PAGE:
The State of Virginia has opted to shelve legislation designed to attract the Washington Commanders to a new stadium, in the midst of fresh negative headlines surrounding the NFL American football franchise.
The Commanders are already facing ongoing investigations by attorneys general and Congress levelled at both the team’s workplace culture and allegations of financial improprieties. This was added to on Wednesday following the backlash caused by assistant coach Jack Del Rio’s comments that the January 6, 2021 attack on the US Capitol was merely “a dust-up”.
Del Rio made the statement when asked to comment on a tweet in which he wondered why there wasn’t as much focus on the “rioters and looters” in the summer of 2020 protests following the death of George Floyd as there was to the January 6 insurrection.
The defensive coordinator’s quotes drew an immediate reaction from Virginia lawmakers, with several stating they would pull their backing for the Commanders stadium legislation. Democratic Virginia Senate Majority Leader, Dick Saslaw, yesterday (Thursday) confirmed the General Assembly has dropped the legislation for this year, stating there were too many pending “issues” for it to move forward.
In February, Virginia pressed forward with efforts to attract the Commanders to a proposed stadium complex valued at around $3bn (£2.4bn/€2.82bn). The Republican-controlled House of Delegates and Democrat-controlled Senate passed two similar, but separate bills, that would lead to the formation of an organisation to oversee the financing and construction of a stadium in Northern Virginia that would be the centrepiece of a substantial retail and entertainment complex.
The Commanders last month reportedly paid more than $100m for a parcel of land in Virginia that could house a new stadium as part of a wide-ranging sports and entertainment district. The 200-acre plot of land is based in Woodbridge, Prince William County, with the site said to be the Commanders’ preferred option for a new stadium, although other possibilities remain open.
The stadium would anchor a large-scale development that would also include the team’s headquarters, an amphitheatre with capacity for 15,000 to 20,000 guests, and retail and office space. Renderings obtained by the Richmond Times-Dispatch newspaper included designs for a 60,000-seat domed stadium with a translucent roof.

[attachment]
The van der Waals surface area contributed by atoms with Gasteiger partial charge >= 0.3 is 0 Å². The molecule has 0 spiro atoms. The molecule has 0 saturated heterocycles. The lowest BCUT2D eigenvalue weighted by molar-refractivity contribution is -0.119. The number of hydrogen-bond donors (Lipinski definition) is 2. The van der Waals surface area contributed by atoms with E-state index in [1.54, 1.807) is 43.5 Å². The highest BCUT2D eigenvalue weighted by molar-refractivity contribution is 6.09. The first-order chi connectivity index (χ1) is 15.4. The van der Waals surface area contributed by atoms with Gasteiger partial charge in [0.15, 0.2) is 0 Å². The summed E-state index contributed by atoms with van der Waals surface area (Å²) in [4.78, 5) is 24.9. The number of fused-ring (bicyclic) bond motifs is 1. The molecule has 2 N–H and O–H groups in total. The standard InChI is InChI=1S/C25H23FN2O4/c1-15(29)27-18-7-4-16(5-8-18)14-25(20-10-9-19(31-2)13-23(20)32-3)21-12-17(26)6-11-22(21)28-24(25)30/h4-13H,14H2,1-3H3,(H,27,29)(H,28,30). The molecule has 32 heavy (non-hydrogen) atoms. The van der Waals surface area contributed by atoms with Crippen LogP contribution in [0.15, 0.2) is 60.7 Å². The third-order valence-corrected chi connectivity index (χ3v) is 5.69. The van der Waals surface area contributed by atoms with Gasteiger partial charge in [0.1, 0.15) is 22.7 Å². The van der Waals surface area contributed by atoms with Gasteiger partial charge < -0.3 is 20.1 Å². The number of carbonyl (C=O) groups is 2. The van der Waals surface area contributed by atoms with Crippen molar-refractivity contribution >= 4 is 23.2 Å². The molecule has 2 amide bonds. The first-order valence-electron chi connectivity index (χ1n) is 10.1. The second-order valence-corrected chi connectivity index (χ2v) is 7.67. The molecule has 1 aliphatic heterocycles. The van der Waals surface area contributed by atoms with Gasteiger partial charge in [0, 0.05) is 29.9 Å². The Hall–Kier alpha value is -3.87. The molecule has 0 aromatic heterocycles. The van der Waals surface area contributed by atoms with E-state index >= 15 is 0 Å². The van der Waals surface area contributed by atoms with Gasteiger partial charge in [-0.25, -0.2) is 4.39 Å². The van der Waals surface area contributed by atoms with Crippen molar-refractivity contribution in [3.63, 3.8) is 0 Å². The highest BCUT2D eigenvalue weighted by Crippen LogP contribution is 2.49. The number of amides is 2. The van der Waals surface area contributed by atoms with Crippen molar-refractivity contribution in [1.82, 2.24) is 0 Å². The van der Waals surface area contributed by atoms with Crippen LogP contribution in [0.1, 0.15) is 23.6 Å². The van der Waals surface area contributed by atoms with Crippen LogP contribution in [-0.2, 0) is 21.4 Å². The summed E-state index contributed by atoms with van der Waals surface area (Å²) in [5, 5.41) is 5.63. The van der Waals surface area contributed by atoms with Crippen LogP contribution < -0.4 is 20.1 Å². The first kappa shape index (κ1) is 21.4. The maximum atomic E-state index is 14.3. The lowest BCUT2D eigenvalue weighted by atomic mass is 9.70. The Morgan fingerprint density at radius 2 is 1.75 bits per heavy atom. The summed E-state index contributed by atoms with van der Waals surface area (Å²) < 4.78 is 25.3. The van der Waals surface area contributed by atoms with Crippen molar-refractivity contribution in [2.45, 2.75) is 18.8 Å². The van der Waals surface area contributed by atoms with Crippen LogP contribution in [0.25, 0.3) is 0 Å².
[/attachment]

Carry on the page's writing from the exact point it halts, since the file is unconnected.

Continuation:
Saslaw, who has backed the stadium project and sponsored one version of the proposed legislation, said it could be reintroduced next year. However, he admitted the ongoing noise surrounding the Commanders hasn’t helped matters.
He told the Associated Press news agency: “You’ve got the attorney general’s thing, you’ve got all the congressional stuff, other issues to be answered. We decided that it will just remain in conference.”
The Commanders currently play at FedExField (pictured) in Prince George’s County, Maryland, but the team’s training base and headquarters are in Ashburn, Virginia. The Commanders have a contract to play at FedExField until September 2027 and the team has been exploring options for a new home, with Virginia and the District of Columbia having been linked as potential locations.
The State of Maryland in April put forward a $400m funding package for a sports entertainment facility and wider infrastructure projects in the area surrounding FedExField, but said it will not commit public funds to a new stadium.
The District also appears to be a no-go after a majority of D.C. Council yesterday ruled out using the site of RFK Stadium, the Commanders’ former home, to house the franchise. Councilmember Charles Allen said the D.C. government “unequivocally” won’t support using the land for a new football stadium.
Responding to the latest developments, the Commanders said it backed Virginia’s decision to “more deeply examine this issue”, adding that the stadium project would be a “remarkable economic development opportunity”.
The Commanders said: “We look forward to continued engagement and open dialogue with stakeholders across the Commonwealth to share our vision and hear directly from communities on their economic development objectives and how we can be a trusted, reliable partner to realise those outcomes.”
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